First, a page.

“We anticipate moving closer to designing therapeutic treatments targeting more specific adhesion molecules of VSMCs," said Hong. "The goal is to prevent, arrest and/or reverse the process of atherosclerosis.”

According to the National Heart, Lung, and Blood Institute, atherosclerosis is the buildup of plaque, which is made up of calcium, cholesterol and fat, inside of your arteries. This buildup limits the flow of oxygen-rich blood to organs in the body and can lead to serious problems such as heart attack, stroke or death. The Centers for Disease Control and Prevention state 647,000 Americans die from heart disease each year (1 in every 4 deaths).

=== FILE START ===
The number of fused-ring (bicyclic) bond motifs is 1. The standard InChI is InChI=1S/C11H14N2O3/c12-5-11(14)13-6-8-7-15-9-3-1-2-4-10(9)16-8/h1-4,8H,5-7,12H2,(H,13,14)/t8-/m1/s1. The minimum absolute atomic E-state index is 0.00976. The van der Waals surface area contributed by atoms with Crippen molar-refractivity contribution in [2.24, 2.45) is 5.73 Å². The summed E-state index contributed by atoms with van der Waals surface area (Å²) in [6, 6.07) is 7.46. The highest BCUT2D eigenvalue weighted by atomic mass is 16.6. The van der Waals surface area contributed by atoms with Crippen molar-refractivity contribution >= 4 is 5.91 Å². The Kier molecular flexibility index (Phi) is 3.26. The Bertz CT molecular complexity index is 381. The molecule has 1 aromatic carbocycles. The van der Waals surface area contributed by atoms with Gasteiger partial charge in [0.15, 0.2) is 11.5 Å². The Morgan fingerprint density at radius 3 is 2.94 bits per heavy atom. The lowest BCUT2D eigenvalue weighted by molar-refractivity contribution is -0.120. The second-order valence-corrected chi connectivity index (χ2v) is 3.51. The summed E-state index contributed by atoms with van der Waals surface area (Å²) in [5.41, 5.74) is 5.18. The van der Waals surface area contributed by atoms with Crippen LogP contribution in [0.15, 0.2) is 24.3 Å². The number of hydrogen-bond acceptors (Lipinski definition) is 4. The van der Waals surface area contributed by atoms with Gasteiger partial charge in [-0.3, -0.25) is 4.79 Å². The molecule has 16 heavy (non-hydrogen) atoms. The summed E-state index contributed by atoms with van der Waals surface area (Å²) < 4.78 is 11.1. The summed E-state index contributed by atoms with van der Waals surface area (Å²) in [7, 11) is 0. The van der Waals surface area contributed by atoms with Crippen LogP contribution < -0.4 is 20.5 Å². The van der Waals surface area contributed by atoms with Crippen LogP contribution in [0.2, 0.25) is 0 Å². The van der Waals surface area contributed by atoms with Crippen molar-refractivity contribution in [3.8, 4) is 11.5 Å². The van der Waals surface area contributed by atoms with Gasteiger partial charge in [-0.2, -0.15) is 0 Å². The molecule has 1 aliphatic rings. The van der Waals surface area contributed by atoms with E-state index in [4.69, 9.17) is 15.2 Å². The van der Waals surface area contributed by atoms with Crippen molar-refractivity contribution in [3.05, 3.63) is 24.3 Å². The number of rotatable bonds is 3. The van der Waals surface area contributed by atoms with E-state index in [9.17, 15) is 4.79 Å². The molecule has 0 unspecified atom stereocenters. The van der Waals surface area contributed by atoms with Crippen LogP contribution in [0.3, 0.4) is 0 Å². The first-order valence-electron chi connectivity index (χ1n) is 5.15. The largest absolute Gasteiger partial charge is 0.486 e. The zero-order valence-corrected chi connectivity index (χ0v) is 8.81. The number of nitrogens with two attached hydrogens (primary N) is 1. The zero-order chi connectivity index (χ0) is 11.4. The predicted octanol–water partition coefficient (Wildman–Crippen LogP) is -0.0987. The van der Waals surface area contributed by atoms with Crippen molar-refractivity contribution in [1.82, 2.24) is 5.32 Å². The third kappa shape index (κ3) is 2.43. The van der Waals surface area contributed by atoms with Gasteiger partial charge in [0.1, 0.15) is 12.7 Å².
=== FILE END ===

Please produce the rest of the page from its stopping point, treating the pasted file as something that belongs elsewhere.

Hong plans to not only come closer to solving the puzzle that is atherosclerosis, but sees this research as an opportunity to grow the Department of Biomedical Engineering at USD.

“This study will also strengthen undergraduate student research in biomedical engineering at the University of South Dakota,” Hong said. “Through this undergraduate participation, students will gain substantial knowledge, skills and experience in biomedical research, which will serve them for their future career development.”

The next step in Hong’s research is to study the effect of cellular cholesterol on VSMC adhesion and mechanics in atherosclerosis animal models to fully understand the mechanical contribution of VSMCs in the development of atherosclerosis. 

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